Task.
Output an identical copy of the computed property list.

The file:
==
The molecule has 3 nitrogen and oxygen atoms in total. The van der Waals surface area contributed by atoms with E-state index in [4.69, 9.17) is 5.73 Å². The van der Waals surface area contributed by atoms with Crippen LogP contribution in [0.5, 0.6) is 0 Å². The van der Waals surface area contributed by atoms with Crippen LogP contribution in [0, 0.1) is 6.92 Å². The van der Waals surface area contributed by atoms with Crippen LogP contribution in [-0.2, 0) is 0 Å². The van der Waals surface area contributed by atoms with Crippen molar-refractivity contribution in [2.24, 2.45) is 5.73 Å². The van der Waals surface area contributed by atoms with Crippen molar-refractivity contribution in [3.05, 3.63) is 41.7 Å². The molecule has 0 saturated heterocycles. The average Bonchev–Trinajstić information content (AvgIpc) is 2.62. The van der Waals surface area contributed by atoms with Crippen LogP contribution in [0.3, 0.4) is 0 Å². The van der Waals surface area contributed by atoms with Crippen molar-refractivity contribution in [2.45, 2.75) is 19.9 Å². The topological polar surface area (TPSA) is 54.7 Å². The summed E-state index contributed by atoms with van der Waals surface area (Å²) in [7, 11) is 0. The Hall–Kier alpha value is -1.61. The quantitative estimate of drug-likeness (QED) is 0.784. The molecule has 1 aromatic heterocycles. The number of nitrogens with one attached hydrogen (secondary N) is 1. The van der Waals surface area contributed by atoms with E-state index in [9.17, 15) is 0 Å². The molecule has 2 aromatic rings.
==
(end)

The molecule has 3 nitrogen and oxygen atoms in total. The van der Waals surface area contributed by atoms with E-state index in [4.69, 9.17) is 5.73 Å². The van der Waals surface area contributed by atoms with Crippen LogP contribution in [0.5, 0.6) is 0 Å². The van der Waals surface area contributed by atoms with Crippen LogP contribution in [0, 0.1) is 6.92 Å². The van der Waals surface area contributed by atoms with Crippen LogP contribution in [-0.2, 0) is 0 Å². The van der Waals surface area contributed by atoms with Crippen molar-refractivity contribution in [2.24, 2.45) is 5.73 Å². The van der Waals surface area contributed by atoms with Crippen molar-refractivity contribution in [3.05, 3.63) is 41.7 Å². The molecule has 0 saturated heterocycles. The average Bonchev–Trinajstić information content (AvgIpc) is 2.62. The van der Waals surface area contributed by atoms with Crippen LogP contribution in [0.3, 0.4) is 0 Å². The van der Waals surface area contributed by atoms with Crippen molar-refractivity contribution in [2.45, 2.75) is 19.9 Å². The topological polar surface area (TPSA) is 54.7 Å². The summed E-state index contributed by atoms with van der Waals surface area (Å²) in [7, 11) is 0. The Hall–Kier alpha value is -1.61. The quantitative estimate of drug-likeness (QED) is 0.784. The molecule has 1 aromatic heterocycles. The number of nitrogens with one attached hydrogen (secondary N) is 1. The van der Waals surface area contributed by atoms with E-state index in [9.17, 15) is 0 Å². The molecule has 2 aromatic rings.